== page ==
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Party Leaders No Longer See 'Compromise' as Political Art

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Party Leaders No Longer See 'Compromise' as Political Art

Party Leaders No Longer See 'Compromise' as Political Art

Party Leaders No Longer See 'Compromise' as Political Art

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  • <iframe src="" width="100%" height="290" frameborder="0" scrolling="no" title="NPR embedded audio player">
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NPR news analyst Cokie Roberts notes that reaction to a Senate deal that avoided a final confrontation over the right to filibuster exposes something new about party leaders on both sides: they consider "compromise" a dirty word.


This is MORNING EDITION from NPR News. I'm Steve Inskeep.

This holiday weekend is a working weekend for many of your elected representatives. Many are in their home states checking in with voters after an especially contentious few weeks here in Washington. Joining us now is NPR News analyst Cokie Roberts.

Good morning, Cokie.

COKIE ROBERTS reporting:

Good morning, Steve.

INSKEEP: Well, since we spoke to you a week ago, there was a compromise in this effort to avoid a battle over judicial nominees. Is that compromise likely to hold up?

ROBERTS: Well, the day after the deal was made, which was last Monday night, the Democratic leaders said, `Well, now the so-called nuclear option, the Senate moving to change the rules by a majority vote, was off the table.' The Republican leaders said it was absolutely on the table. Look, what the deal-makers agreed to was that they would not filibuster a judicial nominee except under extraordinary circumstances, and they purposefully did not define `extraordinary circumstances' because if they had, they would have never gotten a deal.

But the operative question remains: What does the Senate really want? Does it want a fight, or does it want a compromise? The notion that `compromise' is a dirty word is something that we've come to expect in Washington in recent years, but what's new here, I think, is that the leaders of the political parties now believe that `compromise' is a dirty word and that was not true in the past. And it's interesting--the leadership was essentially wrested from them on this deal by the gang of 14--seven Democrats and seven Republicans--who have forged the compromise.

INSKEEP: Do you see any surprises as you look at the names of those 14 senators?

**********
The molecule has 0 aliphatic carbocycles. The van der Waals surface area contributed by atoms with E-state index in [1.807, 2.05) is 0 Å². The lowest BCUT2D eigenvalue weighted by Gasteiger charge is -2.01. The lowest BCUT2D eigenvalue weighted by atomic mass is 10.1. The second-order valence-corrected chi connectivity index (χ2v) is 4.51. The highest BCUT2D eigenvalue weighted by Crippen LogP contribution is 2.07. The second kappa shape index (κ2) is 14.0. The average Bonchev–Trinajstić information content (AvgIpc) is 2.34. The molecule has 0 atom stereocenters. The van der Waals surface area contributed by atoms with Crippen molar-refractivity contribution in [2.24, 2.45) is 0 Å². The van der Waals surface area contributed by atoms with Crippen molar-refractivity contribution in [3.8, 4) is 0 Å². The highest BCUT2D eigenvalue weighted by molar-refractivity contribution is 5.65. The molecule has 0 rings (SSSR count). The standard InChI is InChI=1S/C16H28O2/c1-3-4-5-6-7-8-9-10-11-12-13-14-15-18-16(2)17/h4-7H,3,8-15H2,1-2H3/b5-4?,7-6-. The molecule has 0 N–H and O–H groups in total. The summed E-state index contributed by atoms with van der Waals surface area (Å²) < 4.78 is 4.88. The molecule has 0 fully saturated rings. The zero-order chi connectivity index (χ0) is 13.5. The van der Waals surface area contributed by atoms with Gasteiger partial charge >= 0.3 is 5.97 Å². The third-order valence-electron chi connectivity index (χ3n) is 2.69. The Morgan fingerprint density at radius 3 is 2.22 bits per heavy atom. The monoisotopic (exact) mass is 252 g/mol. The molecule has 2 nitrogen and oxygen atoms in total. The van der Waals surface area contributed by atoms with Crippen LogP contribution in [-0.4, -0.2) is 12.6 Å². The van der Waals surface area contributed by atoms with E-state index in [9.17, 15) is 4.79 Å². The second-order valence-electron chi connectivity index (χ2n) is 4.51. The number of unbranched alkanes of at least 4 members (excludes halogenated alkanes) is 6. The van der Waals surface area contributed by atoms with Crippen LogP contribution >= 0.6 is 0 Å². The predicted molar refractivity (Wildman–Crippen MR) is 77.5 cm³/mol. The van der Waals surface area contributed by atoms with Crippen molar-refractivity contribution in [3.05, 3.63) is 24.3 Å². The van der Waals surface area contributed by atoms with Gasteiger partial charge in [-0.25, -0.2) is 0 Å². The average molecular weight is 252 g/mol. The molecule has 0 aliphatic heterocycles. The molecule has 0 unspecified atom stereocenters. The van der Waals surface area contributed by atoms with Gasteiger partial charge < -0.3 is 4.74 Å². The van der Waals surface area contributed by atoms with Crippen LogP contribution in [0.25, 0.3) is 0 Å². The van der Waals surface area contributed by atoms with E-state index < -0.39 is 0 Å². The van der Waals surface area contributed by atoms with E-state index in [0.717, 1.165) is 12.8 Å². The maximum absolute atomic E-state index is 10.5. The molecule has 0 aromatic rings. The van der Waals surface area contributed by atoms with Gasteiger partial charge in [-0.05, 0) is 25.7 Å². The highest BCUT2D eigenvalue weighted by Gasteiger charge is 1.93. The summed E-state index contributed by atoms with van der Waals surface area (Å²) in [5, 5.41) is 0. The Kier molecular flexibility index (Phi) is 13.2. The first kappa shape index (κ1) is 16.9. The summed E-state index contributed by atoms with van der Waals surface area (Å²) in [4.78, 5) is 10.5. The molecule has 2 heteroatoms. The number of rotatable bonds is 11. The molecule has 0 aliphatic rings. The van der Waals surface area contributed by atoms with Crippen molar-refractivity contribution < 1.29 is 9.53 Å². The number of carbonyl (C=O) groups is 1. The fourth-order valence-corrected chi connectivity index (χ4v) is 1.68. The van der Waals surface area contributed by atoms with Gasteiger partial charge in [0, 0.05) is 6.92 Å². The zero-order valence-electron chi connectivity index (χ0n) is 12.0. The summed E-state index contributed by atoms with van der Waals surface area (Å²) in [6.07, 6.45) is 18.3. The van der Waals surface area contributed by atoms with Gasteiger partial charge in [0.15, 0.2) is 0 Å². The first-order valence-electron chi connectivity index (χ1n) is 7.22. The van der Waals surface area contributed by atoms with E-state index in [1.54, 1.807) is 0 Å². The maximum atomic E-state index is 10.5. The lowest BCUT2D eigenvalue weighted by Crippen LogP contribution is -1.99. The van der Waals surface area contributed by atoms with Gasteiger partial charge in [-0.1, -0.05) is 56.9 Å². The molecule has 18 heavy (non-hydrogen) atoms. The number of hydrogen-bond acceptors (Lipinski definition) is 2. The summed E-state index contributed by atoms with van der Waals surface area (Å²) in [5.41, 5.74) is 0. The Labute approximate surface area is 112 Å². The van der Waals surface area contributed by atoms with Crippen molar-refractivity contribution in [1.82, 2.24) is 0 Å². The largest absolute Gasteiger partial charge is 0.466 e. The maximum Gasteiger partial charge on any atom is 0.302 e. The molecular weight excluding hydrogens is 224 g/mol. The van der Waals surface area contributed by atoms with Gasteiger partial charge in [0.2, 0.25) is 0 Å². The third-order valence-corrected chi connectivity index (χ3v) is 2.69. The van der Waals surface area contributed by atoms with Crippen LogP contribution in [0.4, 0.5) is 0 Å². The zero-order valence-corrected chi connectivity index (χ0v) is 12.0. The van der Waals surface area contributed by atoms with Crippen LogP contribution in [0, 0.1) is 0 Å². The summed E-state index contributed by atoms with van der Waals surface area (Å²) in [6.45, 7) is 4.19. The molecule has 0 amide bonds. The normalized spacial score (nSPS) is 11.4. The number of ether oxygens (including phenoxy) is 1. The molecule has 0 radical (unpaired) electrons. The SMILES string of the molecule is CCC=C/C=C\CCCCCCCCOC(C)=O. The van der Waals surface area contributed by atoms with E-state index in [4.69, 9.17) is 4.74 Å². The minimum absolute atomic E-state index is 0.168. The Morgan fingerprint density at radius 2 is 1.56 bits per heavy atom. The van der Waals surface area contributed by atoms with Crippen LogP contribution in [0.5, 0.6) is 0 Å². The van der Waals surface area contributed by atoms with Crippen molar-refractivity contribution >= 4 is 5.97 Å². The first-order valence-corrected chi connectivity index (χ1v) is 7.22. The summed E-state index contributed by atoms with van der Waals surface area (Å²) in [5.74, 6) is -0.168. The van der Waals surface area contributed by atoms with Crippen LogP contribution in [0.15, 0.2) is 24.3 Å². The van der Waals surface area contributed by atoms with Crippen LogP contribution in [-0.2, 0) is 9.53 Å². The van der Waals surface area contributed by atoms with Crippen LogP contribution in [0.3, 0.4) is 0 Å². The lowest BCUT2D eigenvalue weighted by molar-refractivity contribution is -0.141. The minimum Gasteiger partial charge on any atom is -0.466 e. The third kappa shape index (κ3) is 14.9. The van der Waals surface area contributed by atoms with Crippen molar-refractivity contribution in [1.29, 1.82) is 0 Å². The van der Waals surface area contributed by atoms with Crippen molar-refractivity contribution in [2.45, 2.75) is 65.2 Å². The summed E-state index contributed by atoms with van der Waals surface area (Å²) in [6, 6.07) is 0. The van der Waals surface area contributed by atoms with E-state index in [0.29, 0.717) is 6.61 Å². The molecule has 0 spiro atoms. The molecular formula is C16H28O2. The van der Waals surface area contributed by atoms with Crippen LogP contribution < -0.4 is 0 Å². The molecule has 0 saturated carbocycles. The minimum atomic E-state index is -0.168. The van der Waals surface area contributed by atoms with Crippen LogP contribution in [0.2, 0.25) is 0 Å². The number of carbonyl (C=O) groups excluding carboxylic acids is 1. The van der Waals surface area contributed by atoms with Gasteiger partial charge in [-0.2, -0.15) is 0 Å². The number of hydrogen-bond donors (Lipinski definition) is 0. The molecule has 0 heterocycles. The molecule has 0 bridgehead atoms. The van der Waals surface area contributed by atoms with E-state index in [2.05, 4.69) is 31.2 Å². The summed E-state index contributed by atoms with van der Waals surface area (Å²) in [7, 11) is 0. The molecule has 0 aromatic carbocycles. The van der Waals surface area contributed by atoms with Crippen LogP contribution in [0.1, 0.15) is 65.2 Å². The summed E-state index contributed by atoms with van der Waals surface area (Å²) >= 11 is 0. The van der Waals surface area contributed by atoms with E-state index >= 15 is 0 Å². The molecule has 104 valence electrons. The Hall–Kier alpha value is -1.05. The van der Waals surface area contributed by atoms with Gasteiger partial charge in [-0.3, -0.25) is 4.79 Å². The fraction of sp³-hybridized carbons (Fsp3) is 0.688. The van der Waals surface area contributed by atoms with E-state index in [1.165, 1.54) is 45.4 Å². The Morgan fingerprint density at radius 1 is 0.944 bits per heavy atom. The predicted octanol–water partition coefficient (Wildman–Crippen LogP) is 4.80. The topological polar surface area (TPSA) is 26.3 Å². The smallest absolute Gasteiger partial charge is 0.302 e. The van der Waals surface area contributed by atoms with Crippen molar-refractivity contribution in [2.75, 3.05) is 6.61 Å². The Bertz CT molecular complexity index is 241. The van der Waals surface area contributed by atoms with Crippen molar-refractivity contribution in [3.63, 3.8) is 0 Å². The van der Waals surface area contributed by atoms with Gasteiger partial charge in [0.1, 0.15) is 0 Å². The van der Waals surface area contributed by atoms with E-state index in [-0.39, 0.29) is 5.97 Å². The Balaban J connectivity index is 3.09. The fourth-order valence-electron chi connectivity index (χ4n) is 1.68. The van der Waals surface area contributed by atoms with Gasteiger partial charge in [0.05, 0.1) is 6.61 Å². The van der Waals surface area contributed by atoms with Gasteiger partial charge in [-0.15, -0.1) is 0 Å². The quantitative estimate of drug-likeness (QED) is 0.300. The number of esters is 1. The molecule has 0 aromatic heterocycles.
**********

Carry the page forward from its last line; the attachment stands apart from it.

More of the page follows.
ROBERTS: Well, there's some surprises about who wasn't in the list. Chuck Hagel, for instance, of Nebraska, who has been interested clearly in running for president, who often does side with the moderates and who after the deal was made issued a statement saying `It's a bad deal.' Richard Lugar also had made some noises about how he was opposed to the nuclear option; Arlen Specter, chairman of the Judiciary Committee, none of them were there.

The Democrats, for the most part, were Democrats from red states, except for Joe Lieberman from Connecticut, who could face some grief at home because of signing on to this, and Dan Inouye of Hawaii, who cares about the institution of the Senate so much.

The real profiles in courage, though, Steve, are Lindsey Graham of South Carolina, John Warner of Virginia and Michael DeWine of Ohio, who are all likely to have primary fights against them. Already someone has said he's going to run against Graham, because the conservatives are up in arms over this deal.

INSKEEP: Bill Frist, who you mentioned, seems to have been criticized by both moderates and conservatives in the Republican Party.

ROBERTS: Well, you know, leading the Senate has been compared to herding cats and it is true, though, that the conservatives are furious at the deal. They say there's no sense in winning the presidency and the Congress if you can't rein in the judiciary, which in their view is out of control. And Bill Frist has been trying to play to that group of people and has not really shown a tremendous concern about the institution of the Senate.

That's very different from past majority leaders of either party. Bob Dole, who has criticized this view of the Senate, Howard Baker, when he was the Republican majority leader, had a view of leading the Senate of working inside of circles. You'd grab a group of people and then convince them to go along and then have them widen the circle to another group of people and convince them to go along, and convince the Senate to his point of view rather than bring up something to the floor and let everybody fight it out. Now that's not the way it is today on either side. I mean, the Democrats, as soon as this deal was done, objected to the nomination of John Bolton as ambassador to the United Nations. So, you know, it's battles royal.

INSKEEP: And one other item, Cokie. President Bush took a hit last week from the House of Representatives. Normally, they would agree, but the House voted against him on stem cell research. What happens now?

ROBERTS: Well, the question is whether the Senate brings it up as a free-standing bill. If they do, they'll pass it and if--the president has vowed to veto it. It would be his first veto and probably a fairly unpopular one, so the Senate might try to save him that by hiding the legislation, attaching it to something else.

INSKEEP: Thanks very much. That's NPR News analyst Cokie Roberts, joining us, as she does, every Monday.

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